Sahil Kapur

Sahil Kapur is TPM's senior congressional reporter and Supreme Court correspondent. His articles have been published in the Huffington Post, The Guardian and The New Republic. Email him at sahil@talkingpointsmemo.com and follow him on Twitter at @sahilkapur.

Articles by Sahil

Senate Republican Conference Vice Chair Roy Blunt (MO) took to the Heritage Foundation on Monday to reaffirm the party's message that its ongoing battle against the Obama administration's tweaked birth control rule is about religious liberty and nothing else.

"What has to be protected here is the faith-based rights of conscience," the senator said, warning the friendly audience that supporters of the policy will try to narrow the debate. "Let's not let that happen," he told them. "Let's make sure the subject continues to be the First Amendment to the Constitution."

Senate GOP Leader Mitch McConnell (KY) made the same argument yesterday.

The policy shift, announced Friday, allows religious nonprofits to opt out of paying for an employee's birth control coverage and pass the cost on to the insurance company instead.

Blunt dismissed it as an "accounting trick" that ignores the problem. "It's not even a distinction without a difference. There is no difference," he said. "[The President] still doesn't understand that this mandate isn't about cost -- it's about who controls the religious views of faith-based institutions."

Senate Republicans say they'll push legislation to repeal the mandate entirely and let any employer with a moral or religious objection deny birth control coverage in their health insurance plan. Blunt is the author of the bill.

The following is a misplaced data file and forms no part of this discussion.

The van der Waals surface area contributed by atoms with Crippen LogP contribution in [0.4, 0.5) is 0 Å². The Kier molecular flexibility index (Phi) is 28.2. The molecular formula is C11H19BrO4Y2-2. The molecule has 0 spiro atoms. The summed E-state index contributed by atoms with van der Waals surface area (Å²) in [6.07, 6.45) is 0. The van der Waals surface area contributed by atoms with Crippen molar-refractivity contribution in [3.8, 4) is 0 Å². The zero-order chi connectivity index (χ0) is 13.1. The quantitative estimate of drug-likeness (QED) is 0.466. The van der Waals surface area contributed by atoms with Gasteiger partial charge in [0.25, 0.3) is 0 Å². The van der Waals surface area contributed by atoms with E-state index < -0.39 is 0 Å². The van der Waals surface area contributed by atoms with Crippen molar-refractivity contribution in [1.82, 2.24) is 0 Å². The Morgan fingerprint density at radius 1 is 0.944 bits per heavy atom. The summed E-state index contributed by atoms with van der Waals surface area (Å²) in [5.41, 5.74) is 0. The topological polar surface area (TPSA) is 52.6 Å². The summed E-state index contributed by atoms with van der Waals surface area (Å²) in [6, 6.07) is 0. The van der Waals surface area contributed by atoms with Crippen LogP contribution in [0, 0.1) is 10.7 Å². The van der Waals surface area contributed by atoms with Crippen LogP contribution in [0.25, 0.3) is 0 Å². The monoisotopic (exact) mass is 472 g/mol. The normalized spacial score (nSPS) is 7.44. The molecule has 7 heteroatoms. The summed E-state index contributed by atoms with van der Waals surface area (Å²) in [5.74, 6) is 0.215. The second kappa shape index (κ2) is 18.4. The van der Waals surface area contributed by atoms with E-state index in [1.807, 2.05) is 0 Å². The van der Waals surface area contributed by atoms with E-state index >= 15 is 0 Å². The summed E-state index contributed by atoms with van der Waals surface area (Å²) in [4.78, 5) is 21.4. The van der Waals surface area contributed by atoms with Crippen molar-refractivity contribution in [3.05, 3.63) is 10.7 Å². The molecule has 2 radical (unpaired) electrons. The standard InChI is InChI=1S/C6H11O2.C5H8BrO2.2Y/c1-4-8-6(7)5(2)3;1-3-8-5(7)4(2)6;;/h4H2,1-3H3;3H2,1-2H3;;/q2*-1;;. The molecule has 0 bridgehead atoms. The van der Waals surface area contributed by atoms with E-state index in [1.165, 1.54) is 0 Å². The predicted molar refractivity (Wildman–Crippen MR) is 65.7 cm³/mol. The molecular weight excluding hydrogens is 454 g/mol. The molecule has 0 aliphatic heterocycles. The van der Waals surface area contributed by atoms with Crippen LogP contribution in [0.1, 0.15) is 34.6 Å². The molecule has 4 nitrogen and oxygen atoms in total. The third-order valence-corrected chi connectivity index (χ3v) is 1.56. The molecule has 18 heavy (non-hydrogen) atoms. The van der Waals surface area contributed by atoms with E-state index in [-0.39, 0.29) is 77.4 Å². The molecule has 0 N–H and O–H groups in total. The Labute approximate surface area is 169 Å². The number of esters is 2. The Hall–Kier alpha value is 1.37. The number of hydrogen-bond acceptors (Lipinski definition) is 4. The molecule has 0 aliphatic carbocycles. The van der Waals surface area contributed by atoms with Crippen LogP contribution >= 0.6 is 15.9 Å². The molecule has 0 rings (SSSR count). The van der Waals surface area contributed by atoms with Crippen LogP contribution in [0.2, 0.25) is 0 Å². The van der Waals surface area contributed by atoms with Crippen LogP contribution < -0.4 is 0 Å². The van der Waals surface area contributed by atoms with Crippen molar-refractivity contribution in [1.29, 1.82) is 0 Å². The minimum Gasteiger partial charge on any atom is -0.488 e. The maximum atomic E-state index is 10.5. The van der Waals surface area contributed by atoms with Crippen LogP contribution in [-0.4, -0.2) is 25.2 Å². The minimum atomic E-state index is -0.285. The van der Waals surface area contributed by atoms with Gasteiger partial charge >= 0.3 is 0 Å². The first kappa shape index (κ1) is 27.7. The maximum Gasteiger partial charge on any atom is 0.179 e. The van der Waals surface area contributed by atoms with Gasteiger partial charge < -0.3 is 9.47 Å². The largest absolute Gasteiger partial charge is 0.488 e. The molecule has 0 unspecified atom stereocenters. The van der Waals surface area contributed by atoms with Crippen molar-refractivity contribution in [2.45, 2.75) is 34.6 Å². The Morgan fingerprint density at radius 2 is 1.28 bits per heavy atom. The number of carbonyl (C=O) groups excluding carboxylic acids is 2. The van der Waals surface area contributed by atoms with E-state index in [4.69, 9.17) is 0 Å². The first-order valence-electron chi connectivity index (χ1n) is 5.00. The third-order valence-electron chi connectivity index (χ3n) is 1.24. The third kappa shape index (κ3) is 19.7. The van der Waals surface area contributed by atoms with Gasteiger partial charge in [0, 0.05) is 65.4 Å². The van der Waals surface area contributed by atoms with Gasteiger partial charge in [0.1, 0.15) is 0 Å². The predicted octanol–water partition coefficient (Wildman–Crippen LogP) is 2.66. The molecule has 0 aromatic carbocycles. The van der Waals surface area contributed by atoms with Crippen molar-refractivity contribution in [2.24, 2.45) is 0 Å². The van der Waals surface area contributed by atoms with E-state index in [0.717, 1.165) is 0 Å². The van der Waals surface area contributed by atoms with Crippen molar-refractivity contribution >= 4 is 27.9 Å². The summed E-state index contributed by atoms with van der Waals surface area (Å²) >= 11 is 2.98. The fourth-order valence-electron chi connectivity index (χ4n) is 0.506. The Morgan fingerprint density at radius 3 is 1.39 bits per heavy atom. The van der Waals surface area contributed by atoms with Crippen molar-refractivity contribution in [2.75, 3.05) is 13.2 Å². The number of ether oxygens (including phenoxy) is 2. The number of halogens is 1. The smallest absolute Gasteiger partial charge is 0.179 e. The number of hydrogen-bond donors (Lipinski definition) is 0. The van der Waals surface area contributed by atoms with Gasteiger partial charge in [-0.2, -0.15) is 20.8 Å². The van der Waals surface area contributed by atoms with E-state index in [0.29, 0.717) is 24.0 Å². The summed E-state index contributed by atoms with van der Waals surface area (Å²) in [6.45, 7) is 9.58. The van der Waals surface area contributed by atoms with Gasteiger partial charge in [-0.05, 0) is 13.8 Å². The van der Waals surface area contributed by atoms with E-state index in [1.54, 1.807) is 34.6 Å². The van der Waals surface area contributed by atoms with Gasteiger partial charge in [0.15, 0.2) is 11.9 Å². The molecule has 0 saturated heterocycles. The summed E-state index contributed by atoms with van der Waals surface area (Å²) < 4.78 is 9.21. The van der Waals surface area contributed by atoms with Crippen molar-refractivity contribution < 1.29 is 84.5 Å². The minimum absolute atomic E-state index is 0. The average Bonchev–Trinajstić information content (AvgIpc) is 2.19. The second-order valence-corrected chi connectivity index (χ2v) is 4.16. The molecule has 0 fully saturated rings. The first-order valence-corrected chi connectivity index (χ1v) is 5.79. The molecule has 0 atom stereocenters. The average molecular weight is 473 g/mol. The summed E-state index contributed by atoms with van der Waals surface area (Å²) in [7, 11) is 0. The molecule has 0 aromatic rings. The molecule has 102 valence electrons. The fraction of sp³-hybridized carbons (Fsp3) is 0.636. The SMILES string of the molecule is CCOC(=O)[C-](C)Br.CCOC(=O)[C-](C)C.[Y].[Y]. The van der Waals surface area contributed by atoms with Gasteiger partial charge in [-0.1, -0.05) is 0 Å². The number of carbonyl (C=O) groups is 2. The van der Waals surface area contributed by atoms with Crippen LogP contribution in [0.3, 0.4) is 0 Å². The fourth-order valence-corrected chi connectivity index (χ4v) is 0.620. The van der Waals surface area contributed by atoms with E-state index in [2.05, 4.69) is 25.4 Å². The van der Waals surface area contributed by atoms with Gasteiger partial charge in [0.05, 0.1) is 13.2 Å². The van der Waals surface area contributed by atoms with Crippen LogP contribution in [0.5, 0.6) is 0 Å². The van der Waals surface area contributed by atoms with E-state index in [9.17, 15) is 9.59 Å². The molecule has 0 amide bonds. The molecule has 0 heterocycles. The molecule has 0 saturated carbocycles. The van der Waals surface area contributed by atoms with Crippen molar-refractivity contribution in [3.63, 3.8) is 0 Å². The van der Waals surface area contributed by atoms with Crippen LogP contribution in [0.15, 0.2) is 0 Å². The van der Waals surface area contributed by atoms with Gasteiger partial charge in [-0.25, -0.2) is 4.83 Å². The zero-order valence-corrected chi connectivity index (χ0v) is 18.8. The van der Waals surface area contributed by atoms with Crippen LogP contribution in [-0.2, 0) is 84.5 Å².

Blunt said the battle will go on "unless the president totally changes his position," although he added that if the GOP override passes and Obama vetos it, "I'm pretty sure the two-thirds needed to override a veto is not there."

Republicans are doubling down in their assault on President Obama's birth control requirement, insisting that his accommodation of religious nonprofits does not address religious concerns. But by attempting to keep the heat on Obama, the GOP might be diving head-first into a culture war over contraception that social conservatives lost long ago in the minds of the public.

Speaker John Boehner (R-OH) said the House will push to repeal the rule entirely, while Senate Minority Leader Mitch McConnell (R-KY) said Republicans will force a vote on legislation permitting any employer to deny birth control coverage in their health insurance plan by claiming a moral or religious objection. "This issue will not go away until the administration simply backs down," McConnell said Sunday on CBS' Face The Nation.

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Not satisfied with President Obama's new religious accommodation, Republicans will move forward with legislation by Sen. Roy Blunt (R-MO) that permits any employer to deny birth control coverage in their health insurance plans, Senate Minority Leader Mitch McConnell (R-KY) said Sunday.

"If we end up having to try to overcome the President's opposition by legislation, of course I'd be happy to support it, and intend to support it," McConnell said. "We'll be voting on that in the Senate and you can anticipate that that would happen as soon as possible."